Roentgenographic Features of Common Pediatric Viral Respiratory Tract Infections

Susan R. Wildin, Tasnee Chonmaitree, Leonard E. Swischuk

Research output: Contribution to journalArticle

39 Scopus citations

Abstract

Viral infections of the respiratory tract in infants and children are common. Little has been reported on roentgenographic findings associated with infection caused by common viruses other than with respiratory syncytial virus. We studied chest roentgenograms from 128 previously healthy infants and children who were infected with respiratory syncytial virus, parainfluenza virus, influenza virus, or adenovirus. Four common roentgenographic findings were detected: parahilar peribronchial infiltrates, hyperexpansion, segmental or lobar atelectasis, and hilar adenopathy. Diffuse interstitial infiltrates and significant pleural fluid accumulations rarely occurred in our series. We confirmed the popular but not well-documented belief that other common respiratory viruses can be associated with roentgenographic findings similar to those caused by respiratory syncytial virus. However, respiratory syncytial virus infection is associated with more abnormal chest roentgenograms than any of the other viruses regardless of the clinical syndrome. Hilar adenopathy was more common in adenovirus infection. Young infants had significantly more abnormal chest roentgenograms, with more hyperexpansion and parahilar peribronchial infiltration than older children. We also found a significant correlation between lobar atelectasis and severity of the illness. In infants and children with viral infection of the lower respiratory tract, roentgenographic information can be a useful adjunct to clinical viral diagnosis.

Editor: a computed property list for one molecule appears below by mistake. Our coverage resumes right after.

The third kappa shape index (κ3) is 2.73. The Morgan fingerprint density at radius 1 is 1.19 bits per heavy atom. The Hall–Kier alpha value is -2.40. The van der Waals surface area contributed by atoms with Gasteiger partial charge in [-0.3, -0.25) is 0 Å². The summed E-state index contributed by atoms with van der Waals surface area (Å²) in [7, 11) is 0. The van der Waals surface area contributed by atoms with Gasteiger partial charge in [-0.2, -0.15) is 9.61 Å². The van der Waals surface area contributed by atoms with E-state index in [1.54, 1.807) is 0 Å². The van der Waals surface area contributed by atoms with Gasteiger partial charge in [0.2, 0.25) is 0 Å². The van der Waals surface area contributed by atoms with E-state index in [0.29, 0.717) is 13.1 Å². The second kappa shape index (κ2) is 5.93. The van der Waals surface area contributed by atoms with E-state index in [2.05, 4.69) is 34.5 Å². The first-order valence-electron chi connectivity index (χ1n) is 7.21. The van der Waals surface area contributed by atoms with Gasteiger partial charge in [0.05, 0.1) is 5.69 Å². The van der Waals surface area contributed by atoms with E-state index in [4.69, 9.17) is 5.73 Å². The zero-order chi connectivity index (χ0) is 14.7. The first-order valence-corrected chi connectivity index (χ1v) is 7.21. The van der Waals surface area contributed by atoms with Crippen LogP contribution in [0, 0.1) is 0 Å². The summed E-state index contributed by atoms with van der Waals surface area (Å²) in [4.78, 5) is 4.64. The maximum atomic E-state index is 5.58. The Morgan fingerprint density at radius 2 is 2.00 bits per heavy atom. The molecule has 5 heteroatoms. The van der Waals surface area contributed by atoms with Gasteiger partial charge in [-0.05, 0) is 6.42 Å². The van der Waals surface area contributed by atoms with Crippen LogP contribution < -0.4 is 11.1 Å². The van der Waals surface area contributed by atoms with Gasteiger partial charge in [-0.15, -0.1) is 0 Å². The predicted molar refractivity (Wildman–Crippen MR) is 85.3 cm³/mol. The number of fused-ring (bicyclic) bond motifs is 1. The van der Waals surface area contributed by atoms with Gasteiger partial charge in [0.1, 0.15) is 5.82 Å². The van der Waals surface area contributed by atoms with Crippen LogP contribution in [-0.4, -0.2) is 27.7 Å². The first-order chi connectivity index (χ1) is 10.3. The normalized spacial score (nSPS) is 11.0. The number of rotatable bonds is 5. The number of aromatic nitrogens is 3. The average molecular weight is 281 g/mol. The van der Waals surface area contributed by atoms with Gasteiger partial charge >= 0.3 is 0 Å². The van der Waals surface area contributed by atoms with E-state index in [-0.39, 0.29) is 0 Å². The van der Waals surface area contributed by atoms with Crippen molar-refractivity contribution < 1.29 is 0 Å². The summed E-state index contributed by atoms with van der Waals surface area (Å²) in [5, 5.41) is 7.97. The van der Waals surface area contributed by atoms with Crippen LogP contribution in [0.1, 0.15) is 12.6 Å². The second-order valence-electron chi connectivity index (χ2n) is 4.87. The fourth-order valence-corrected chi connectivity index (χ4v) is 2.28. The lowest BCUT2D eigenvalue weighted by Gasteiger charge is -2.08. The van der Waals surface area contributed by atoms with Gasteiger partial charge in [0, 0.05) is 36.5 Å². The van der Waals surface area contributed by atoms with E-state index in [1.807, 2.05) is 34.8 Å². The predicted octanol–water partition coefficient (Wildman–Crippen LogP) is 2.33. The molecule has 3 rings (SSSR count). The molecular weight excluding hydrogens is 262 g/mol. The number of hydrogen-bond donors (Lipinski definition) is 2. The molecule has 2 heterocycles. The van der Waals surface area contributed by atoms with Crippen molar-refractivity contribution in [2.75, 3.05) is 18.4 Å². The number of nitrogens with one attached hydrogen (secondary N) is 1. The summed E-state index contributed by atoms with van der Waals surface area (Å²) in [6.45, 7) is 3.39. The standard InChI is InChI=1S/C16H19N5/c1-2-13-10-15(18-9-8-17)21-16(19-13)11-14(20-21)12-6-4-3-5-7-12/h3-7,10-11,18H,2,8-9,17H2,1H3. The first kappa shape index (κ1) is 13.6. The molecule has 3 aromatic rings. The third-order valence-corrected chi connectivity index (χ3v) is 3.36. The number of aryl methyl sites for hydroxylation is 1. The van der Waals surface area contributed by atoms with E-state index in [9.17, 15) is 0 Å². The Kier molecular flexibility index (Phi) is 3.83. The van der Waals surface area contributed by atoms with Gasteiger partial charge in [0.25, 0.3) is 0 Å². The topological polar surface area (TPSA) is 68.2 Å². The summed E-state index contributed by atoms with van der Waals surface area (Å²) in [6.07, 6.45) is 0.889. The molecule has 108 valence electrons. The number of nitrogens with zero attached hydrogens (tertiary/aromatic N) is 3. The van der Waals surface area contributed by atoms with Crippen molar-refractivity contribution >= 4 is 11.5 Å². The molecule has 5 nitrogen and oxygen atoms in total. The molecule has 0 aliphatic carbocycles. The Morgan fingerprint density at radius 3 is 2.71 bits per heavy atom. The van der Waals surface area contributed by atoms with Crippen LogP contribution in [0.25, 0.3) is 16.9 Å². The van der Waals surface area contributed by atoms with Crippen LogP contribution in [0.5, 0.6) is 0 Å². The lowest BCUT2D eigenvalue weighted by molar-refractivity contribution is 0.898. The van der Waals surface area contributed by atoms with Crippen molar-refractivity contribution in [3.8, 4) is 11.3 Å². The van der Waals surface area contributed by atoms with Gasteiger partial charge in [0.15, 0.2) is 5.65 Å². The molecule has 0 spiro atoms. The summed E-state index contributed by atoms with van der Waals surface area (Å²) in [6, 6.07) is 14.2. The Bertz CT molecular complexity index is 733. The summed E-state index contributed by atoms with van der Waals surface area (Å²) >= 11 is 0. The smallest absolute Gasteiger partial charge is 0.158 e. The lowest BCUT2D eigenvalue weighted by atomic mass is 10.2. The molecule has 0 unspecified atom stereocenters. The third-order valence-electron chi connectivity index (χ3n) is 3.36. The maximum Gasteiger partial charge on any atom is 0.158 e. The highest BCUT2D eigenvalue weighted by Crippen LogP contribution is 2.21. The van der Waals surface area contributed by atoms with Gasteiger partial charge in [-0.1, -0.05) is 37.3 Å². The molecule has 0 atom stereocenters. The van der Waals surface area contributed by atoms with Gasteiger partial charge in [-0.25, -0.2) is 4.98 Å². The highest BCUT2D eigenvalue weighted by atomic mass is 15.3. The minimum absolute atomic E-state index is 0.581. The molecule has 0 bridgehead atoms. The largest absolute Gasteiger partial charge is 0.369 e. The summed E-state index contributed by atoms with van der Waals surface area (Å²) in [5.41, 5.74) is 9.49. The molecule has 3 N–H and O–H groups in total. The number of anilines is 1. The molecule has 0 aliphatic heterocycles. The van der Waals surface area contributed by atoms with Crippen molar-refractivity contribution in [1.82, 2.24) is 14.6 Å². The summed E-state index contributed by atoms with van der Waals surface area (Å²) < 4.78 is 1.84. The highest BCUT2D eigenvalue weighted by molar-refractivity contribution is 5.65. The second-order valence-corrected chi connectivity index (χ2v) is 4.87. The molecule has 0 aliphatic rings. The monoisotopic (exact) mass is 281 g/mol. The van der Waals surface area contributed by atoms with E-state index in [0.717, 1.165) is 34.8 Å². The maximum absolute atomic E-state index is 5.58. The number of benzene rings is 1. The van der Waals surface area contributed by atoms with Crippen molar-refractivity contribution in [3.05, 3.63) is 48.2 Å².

Original languageEnglish (US)
Pages (from-to)43-46
Number of pages4
JournalAmerican Journal of Diseases of Children
Volume142
Issue number1
DOIs
StatePublished - Jan 1988

ASJC Scopus subject areas

  • Pediatrics, Perinatology, and Child Health

Fingerprint Dive into the research topics of 'Roentgenographic Features of Common Pediatric Viral Respiratory Tract Infections'. Together they form a unique fingerprint.

  • Cite this